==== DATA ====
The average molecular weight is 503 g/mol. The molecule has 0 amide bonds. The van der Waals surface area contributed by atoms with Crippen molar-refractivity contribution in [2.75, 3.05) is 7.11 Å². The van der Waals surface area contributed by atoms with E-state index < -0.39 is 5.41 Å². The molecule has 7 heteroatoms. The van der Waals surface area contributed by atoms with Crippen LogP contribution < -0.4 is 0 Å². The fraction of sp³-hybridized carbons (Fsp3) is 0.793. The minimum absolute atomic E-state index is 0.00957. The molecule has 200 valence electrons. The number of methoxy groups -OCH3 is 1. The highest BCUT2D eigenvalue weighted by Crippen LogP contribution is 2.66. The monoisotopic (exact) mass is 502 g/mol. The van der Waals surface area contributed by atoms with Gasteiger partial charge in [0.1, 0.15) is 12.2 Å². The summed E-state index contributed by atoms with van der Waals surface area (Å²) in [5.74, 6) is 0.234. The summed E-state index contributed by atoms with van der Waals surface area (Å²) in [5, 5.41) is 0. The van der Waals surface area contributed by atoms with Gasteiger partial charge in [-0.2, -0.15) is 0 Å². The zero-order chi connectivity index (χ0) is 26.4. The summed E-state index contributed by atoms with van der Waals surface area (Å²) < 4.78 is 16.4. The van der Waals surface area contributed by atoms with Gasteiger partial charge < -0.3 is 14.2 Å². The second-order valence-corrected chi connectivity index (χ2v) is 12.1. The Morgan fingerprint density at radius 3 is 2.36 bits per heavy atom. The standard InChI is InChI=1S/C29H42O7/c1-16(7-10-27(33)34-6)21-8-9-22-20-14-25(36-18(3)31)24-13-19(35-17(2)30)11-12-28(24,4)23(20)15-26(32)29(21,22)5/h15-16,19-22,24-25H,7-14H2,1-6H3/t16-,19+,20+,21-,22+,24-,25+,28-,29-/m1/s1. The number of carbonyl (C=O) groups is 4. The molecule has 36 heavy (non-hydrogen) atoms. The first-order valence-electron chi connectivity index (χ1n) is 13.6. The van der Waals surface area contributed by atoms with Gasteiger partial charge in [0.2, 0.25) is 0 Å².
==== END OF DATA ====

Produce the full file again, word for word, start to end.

The average molecular weight is 503 g/mol. The molecule has 0 amide bonds. The van der Waals surface area contributed by atoms with Crippen molar-refractivity contribution in [2.75, 3.05) is 7.11 Å². The van der Waals surface area contributed by atoms with E-state index < -0.39 is 5.41 Å². The molecule has 7 heteroatoms. The van der Waals surface area contributed by atoms with Crippen LogP contribution < -0.4 is 0 Å². The fraction of sp³-hybridized carbons (Fsp3) is 0.793. The minimum absolute atomic E-state index is 0.00957. The molecule has 200 valence electrons. The number of methoxy groups -OCH3 is 1. The highest BCUT2D eigenvalue weighted by Crippen LogP contribution is 2.66. The monoisotopic (exact) mass is 502 g/mol. The van der Waals surface area contributed by atoms with Gasteiger partial charge in [0.1, 0.15) is 12.2 Å². The summed E-state index contributed by atoms with van der Waals surface area (Å²) in [5.74, 6) is 0.234. The summed E-state index contributed by atoms with van der Waals surface area (Å²) in [5, 5.41) is 0. The van der Waals surface area contributed by atoms with Gasteiger partial charge in [-0.2, -0.15) is 0 Å². The zero-order chi connectivity index (χ0) is 26.4. The summed E-state index contributed by atoms with van der Waals surface area (Å²) < 4.78 is 16.4. The van der Waals surface area contributed by atoms with Gasteiger partial charge < -0.3 is 14.2 Å². The second-order valence-corrected chi connectivity index (χ2v) is 12.1. The Morgan fingerprint density at radius 3 is 2.36 bits per heavy atom. The standard InChI is InChI=1S/C29H42O7/c1-16(7-10-27(33)34-6)21-8-9-22-20-14-25(36-18(3)31)24-13-19(35-17(2)30)11-12-28(24,4)23(20)15-26(32)29(21,22)5/h15-16,19-22,24-25H,7-14H2,1-6H3/t16-,19+,20+,21-,22+,24-,25+,28-,29-/m1/s1. The number of carbonyl (C=O) groups is 4. The molecule has 36 heavy (non-hydrogen) atoms. The first-order valence-electron chi connectivity index (χ1n) is 13.6. The van der Waals surface area contributed by atoms with Gasteiger partial charge in [0.2, 0.25) is 0 Å².